[Tutor] OO terms and definitions
Mon, 10 Dec 2001 09:56:35 -0500
On Mon, Dec 10, 2001 at 11:24:55AM +0000, firstname.lastname@example.org wrote:
| > Pragmatically they are the same.
| Umm no, there are significant differences. We get regular cries
| for help from beginners who have defined a function when they
| meant to define a method! (ie they missed out self...)
See my last paragraph from before,
except when you get into the semantic details of "function"
vs. "unbound method" vs. "bound method".
That is a situation where the semantics of how you define it (in code)
| > The Java community likes to call them "methods". The C/C++ community
| > calls them functions (whether they are in a class or not).
| They shouldn''t - its supposed to be "member functions" when
Oops, yeah, I forgot the "member".
| > community calls the ones that modify state but don't return a value
| > "procedures"
| As does the Algol, ADA, Pascal and VB communities(actually VB
| uses SUBroutine for procedure) Procedure is a commonly used term
| for a subroutine that does not return a value.
| > You can pretty much use the terms interchangeably, except when you get
| > into the semantic details of "function" vs. "unbound method" vs.
| > "bound method".
| But only if you want to perpetuate the confusion that caused
| the poster to ask the question! Its much better for everyone
| if we all use the terms correctly IMO!
Well, what is "correctly"? I gave 4 examples of correct, but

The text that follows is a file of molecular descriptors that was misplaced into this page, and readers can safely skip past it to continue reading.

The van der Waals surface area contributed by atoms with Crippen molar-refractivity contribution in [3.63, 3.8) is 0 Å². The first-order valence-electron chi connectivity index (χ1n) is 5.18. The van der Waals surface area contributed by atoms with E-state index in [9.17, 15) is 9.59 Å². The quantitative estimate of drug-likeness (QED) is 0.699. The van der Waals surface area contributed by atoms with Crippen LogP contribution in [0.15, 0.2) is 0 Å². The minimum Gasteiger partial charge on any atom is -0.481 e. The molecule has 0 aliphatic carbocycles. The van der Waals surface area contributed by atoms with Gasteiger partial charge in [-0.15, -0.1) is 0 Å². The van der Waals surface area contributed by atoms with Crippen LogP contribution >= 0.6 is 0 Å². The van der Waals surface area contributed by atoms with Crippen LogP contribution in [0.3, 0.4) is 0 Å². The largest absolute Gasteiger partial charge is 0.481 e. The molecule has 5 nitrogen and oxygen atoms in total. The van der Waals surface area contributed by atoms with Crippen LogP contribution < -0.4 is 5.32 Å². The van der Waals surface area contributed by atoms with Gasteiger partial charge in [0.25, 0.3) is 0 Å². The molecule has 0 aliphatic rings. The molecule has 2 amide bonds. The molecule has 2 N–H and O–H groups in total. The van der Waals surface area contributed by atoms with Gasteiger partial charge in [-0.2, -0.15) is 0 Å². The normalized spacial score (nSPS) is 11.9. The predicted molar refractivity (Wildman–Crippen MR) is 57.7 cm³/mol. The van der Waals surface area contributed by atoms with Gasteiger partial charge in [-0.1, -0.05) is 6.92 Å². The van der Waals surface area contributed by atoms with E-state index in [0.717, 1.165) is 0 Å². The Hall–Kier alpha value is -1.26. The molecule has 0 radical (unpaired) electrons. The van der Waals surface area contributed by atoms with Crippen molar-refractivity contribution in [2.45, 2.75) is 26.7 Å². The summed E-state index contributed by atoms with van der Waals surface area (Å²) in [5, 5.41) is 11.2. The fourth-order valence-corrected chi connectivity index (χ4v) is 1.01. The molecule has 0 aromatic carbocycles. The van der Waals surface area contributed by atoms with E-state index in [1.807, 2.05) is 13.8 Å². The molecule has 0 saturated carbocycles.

different usages (or non-usages) of the terms, and each is considered
correct by their respective community. It becomes even more difficult
when you frequently work with 2 or more languages. People are
creatures of habit. If I spend most of my time in python calling the
things "functions", then when I do some java I'll likely call it a
function there, and vice-versa.
If everyone could agree on a single set of correct terms then it would
be easier to prevent the confusion. In addition, the terms should not
have such slight semantic differences because that makes the
terminology just as confusing as some code. If you take the Eiffel
approach to the terms, what term do you give to a procedure that
returns a value? The compiler doesn't prohibit it, you know.
Q: What is the difference betwee open-source and commercial software?
A: If you have a problem with commercial software you can call a phone
number and they will tell you it might be solved in a future version.
For open-source sofware there isn't a phone number to call, but you
get the solution within a day.